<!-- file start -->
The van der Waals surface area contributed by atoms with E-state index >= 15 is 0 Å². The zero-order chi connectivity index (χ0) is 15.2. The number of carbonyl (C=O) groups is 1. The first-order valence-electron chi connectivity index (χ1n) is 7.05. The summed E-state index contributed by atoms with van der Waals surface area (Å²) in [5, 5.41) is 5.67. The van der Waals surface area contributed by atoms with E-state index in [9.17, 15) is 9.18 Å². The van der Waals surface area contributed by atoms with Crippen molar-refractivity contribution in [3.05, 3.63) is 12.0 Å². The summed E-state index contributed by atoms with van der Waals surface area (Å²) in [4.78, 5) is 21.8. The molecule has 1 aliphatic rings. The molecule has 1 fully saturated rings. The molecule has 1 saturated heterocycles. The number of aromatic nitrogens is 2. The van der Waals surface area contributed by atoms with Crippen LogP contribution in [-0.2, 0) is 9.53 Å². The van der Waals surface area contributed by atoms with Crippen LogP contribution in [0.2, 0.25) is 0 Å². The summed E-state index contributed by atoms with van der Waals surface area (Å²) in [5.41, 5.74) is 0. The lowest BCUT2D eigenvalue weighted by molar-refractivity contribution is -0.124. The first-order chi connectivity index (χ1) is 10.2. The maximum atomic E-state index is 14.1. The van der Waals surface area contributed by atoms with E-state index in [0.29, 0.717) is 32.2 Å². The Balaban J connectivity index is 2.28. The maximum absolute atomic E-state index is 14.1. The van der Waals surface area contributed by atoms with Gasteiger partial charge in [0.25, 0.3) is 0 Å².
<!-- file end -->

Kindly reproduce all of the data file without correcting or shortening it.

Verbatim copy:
The van der Waals surface area contributed by atoms with E-state index >= 15 is 0 Å². The zero-order chi connectivity index (χ0) is 15.2. The number of carbonyl (C=O) groups is 1. The first-order valence-electron chi connectivity index (χ1n) is 7.05. The summed E-state index contributed by atoms with van der Waals surface area (Å²) in [5, 5.41) is 5.67. The van der Waals surface area contributed by atoms with E-state index in [9.17, 15) is 9.18 Å². The van der Waals surface area contributed by atoms with Crippen molar-refractivity contribution in [3.05, 3.63) is 12.0 Å². The summed E-state index contributed by atoms with van der Waals surface area (Å²) in [4.78, 5) is 21.8. The molecule has 1 aliphatic rings. The molecule has 1 fully saturated rings. The molecule has 1 saturated heterocycles. The number of aromatic nitrogens is 2. The van der Waals surface area contributed by atoms with Crippen LogP contribution in [-0.2, 0) is 9.53 Å². The van der Waals surface area contributed by atoms with Crippen LogP contribution in [0.2, 0.25) is 0 Å². The summed E-state index contributed by atoms with van der Waals surface area (Å²) in [5.41, 5.74) is 0. The lowest BCUT2D eigenvalue weighted by molar-refractivity contribution is -0.124. The first-order chi connectivity index (χ1) is 10.2. The maximum atomic E-state index is 14.1. The van der Waals surface area contributed by atoms with E-state index in [0.29, 0.717) is 32.2 Å². The Balaban J connectivity index is 2.28. The maximum absolute atomic E-state index is 14.1. The van der Waals surface area contributed by atoms with Gasteiger partial charge in [0.25, 0.3) is 0 Å².